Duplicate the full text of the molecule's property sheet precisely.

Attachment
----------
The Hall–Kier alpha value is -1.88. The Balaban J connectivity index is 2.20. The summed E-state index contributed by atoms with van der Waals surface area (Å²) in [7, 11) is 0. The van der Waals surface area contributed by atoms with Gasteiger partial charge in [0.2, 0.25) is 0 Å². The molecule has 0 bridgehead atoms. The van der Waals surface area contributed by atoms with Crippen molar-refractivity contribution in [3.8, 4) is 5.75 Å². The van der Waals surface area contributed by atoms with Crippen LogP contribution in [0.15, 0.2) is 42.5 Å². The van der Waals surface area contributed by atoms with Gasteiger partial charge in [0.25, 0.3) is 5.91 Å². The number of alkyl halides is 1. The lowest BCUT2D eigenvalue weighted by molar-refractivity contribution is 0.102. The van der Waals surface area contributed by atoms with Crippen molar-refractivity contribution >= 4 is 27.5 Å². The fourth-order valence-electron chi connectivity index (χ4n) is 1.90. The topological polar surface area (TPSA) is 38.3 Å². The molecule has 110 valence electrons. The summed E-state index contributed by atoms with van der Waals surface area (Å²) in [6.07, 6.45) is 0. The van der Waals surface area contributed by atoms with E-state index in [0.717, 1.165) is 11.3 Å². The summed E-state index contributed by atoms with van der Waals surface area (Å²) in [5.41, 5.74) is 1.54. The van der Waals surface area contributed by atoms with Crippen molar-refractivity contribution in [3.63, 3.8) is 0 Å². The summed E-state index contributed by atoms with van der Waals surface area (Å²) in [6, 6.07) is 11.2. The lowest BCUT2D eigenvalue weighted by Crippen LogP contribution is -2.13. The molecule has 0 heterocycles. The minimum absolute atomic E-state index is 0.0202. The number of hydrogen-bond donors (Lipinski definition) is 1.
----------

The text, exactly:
The Hall–Kier alpha value is -1.88. The Balaban J connectivity index is 2.20. The summed E-state index contributed by atoms with van der Waals surface area (Å²) in [7, 11) is 0. The van der Waals surface area contributed by atoms with Gasteiger partial charge in [0.2, 0.25) is 0 Å². The molecule has 0 bridgehead atoms. The van der Waals surface area contributed by atoms with Crippen molar-refractivity contribution in [3.8, 4) is 5.75 Å². The van der Waals surface area contributed by atoms with Crippen LogP contribution in [0.15, 0.2) is 42.5 Å². The van der Waals surface area contributed by atoms with Gasteiger partial charge in [0.25, 0.3) is 5.91 Å². The number of alkyl halides is 1. The lowest BCUT2D eigenvalue weighted by molar-refractivity contribution is 0.102. The van der Waals surface area contributed by atoms with Crippen molar-refractivity contribution >= 4 is 27.5 Å². The fourth-order valence-electron chi connectivity index (χ4n) is 1.90. The topological polar surface area (TPSA) is 38.3 Å². The molecule has 110 valence electrons. The summed E-state index contributed by atoms with van der Waals surface area (Å²) in [6.07, 6.45) is 0. The van der Waals surface area contributed by atoms with E-state index in [0.717, 1.165) is 11.3 Å². The summed E-state index contributed by atoms with van der Waals surface area (Å²) in [5.41, 5.74) is 1.54. The van der Waals surface area contributed by atoms with Crippen molar-refractivity contribution in [3.63, 3.8) is 0 Å². The summed E-state index contributed by atoms with van der Waals surface area (Å²) in [6, 6.07) is 11.2. The lowest BCUT2D eigenvalue weighted by Crippen LogP contribution is -2.13. The molecule has 0 heterocycles. The minimum absolute atomic E-state index is 0.0202. The number of hydrogen-bond donors (Lipinski definition) is 1.